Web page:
An accurate and effective job description is one of the main building blocks in any successful recruitment process.
If you simply dust down an old role profile, update a few points and alter the job title you will be missing a huge opportunity. More importantly, you could be opening yourself up to a long, expensive and ultimately fruitless recruitment process. Even worse, you could end up hiring the wrong person.
If you want to hire the right person, you need to formulate a crystal-clear picture of the type of employee you’re looking for.
A good job description should give an overview of the purpose of a job, what it contributes to the hiring organisation’s aims and how it fits into the overall structure – including the main duties, responsibilities and reporting lines.
Your job description has to go beyond experience and education to include professional and personal traits that can influence a person’s ability to thrive in your organisation.
The job description you create will have multiple purposes:
Here are six steps to creating an effective job description.
The job title should be descriptive and conform to the standards for your industry. Don’t use a title which might be understood only by a select few within your organisation.
For example, don’t label the role of ‘Receptionist’ as a ‘‘Welcoming Agent & Telephone Intermediary”. Lack of clarity here will reduce the amount of applicants.
List four of five of the key duties that the role holder will perform. Think this through thoroughly. A vague or incorrect description will make it harder for you to match a candidate.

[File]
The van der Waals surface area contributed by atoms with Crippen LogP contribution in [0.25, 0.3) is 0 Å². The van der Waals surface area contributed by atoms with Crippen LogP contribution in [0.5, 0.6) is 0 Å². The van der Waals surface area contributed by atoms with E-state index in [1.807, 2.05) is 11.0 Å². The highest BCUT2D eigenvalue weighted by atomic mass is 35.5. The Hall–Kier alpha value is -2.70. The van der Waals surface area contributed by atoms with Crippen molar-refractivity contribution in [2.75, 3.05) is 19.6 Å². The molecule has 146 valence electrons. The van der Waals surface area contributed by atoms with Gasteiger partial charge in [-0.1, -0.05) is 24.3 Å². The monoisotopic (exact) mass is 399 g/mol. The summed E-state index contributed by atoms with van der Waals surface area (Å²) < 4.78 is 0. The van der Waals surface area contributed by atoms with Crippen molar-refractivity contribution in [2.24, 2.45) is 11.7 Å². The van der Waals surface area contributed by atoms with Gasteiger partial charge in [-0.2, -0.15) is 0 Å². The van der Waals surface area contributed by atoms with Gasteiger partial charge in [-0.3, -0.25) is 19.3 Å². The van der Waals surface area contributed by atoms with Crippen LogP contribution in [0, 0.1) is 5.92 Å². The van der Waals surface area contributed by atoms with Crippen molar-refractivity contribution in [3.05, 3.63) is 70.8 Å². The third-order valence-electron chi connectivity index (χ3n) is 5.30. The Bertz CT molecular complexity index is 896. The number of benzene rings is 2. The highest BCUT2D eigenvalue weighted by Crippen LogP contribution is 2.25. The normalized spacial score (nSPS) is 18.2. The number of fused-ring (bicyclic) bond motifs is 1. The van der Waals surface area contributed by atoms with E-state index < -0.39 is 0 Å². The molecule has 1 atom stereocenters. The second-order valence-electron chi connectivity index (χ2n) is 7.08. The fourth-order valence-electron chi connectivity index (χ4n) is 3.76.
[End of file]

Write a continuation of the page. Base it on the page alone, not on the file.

If you’re not sure what the job entails, then the applicant has little chance of reading between the lines correctly.
What type of background is required to get the job done?
Industry/sector familiarity, practical knowledge, academic qualifications, professional certifications – these will all be crucial in helping you screen the candidates you attract.
What skills should the ideal candidate possess?
Look at the duties the role holder will perform and assess what skills are required to complete those tasks.
A customer service representative, for example, will need good phone manners and may also need to be a good listener, while a customer services team manager may need leadership skills and project planning abilities.
Your list should include hard skills (what the persons knows) and soft skills (how the person applies the knowledge).
How will the successful applicant get the job done?
Particularly in a small to medium-sized business, the way a person works can often be as important as what they do. For instance, a person who thrives off the energy of others won’t prosper in a company where everyone works on solo projects. In the job description, try to get across the general working methods to ensure applicants have realistic expectations.
What kind of personality succeeds in your company?
Building on working style, consider the attitudes and manners you’re looking for in the perfect applicant. Your goal should be to find the type of person who is most productive within your working environment and who will complement your workforce.
Develop a list of character traits you most value – things such as honesty, a good sense of humour, empathy, etc. These personal attributes will help you choose between applicants, particularly during more in-depth interviews.
A well-conceived and well-written job description is one of the key steps on the path to a successful appointment. Getting it right is a vital part of attracting the right candidates and reducing the time it takes to screen, select and hire.
Take a wrong turn at this important juncture and you could find yourself appointing someone unsuitable for the role. And how much will a bad hire cost your organisation?
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